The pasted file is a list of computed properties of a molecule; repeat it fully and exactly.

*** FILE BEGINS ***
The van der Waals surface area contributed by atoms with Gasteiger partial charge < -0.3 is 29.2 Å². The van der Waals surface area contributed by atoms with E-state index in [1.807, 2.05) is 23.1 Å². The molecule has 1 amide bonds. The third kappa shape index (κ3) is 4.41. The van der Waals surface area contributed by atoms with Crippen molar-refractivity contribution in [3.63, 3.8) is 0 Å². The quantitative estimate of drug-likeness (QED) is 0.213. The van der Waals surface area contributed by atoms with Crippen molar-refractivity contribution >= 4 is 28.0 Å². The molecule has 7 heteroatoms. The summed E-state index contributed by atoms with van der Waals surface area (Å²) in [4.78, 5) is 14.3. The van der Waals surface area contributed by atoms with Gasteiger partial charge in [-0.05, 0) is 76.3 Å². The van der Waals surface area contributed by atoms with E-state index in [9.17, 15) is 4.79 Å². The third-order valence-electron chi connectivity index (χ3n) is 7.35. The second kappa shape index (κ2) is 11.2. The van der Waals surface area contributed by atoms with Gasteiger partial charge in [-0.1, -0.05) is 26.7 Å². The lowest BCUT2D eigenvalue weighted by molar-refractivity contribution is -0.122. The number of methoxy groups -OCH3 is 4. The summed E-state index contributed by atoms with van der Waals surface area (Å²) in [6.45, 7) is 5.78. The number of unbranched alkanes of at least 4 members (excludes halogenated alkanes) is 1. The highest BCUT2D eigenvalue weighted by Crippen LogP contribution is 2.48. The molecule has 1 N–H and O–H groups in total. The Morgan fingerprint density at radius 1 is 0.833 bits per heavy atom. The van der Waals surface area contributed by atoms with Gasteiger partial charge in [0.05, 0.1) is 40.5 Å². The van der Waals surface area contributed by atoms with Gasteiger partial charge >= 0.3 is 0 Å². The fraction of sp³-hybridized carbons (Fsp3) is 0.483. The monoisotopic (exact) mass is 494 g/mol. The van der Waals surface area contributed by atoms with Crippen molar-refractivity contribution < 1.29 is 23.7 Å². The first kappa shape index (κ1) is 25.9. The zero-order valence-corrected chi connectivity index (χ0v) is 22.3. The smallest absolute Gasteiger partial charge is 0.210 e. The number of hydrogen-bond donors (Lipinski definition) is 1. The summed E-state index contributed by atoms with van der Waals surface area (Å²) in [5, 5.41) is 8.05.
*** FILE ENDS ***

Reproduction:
The van der Waals surface area contributed by atoms with Gasteiger partial charge < -0.3 is 29.2 Å². The van der Waals surface area contributed by atoms with E-state index in [1.807, 2.05) is 23.1 Å². The molecule has 1 amide bonds. The third kappa shape index (κ3) is 4.41. The van der Waals surface area contributed by atoms with Crippen molar-refractivity contribution in [3.63, 3.8) is 0 Å². The quantitative estimate of drug-likeness (QED) is 0.213. The van der Waals surface area contributed by atoms with Crippen molar-refractivity contribution >= 4 is 28.0 Å². The molecule has 7 heteroatoms. The summed E-state index contributed by atoms with van der Waals surface area (Å²) in [4.78, 5) is 14.3. The van der Waals surface area contributed by atoms with Gasteiger partial charge in [-0.05, 0) is 76.3 Å². The van der Waals surface area contributed by atoms with E-state index in [9.17, 15) is 4.79 Å². The third-order valence-electron chi connectivity index (χ3n) is 7.35. The second kappa shape index (κ2) is 11.2. The van der Waals surface area contributed by atoms with Gasteiger partial charge in [-0.1, -0.05) is 26.7 Å². The lowest BCUT2D eigenvalue weighted by molar-refractivity contribution is -0.122. The number of methoxy groups -OCH3 is 4. The summed E-state index contributed by atoms with van der Waals surface area (Å²) in [6.45, 7) is 5.78. The number of unbranched alkanes of at least 4 members (excludes halogenated alkanes) is 1. The highest BCUT2D eigenvalue weighted by Crippen LogP contribution is 2.48. The molecule has 1 N–H and O–H groups in total. The Morgan fingerprint density at radius 1 is 0.833 bits per heavy atom. The van der Waals surface area contributed by atoms with Gasteiger partial charge in [0.05, 0.1) is 40.5 Å². The van der Waals surface area contributed by atoms with Gasteiger partial charge >= 0.3 is 0 Å². The fraction of sp³-hybridized carbons (Fsp3) is 0.483. The monoisotopic (exact) mass is 494 g/mol. The van der Waals surface area contributed by atoms with Crippen molar-refractivity contribution < 1.29 is 23.7 Å². The first kappa shape index (κ1) is 25.9. The zero-order valence-corrected chi connectivity index (χ0v) is 22.3. The smallest absolute Gasteiger partial charge is 0.210 e. The number of hydrogen-bond donors (Lipinski definition) is 1. The summed E-state index contributed by atoms with van der Waals surface area (Å²) in [5, 5.41) is 8.05.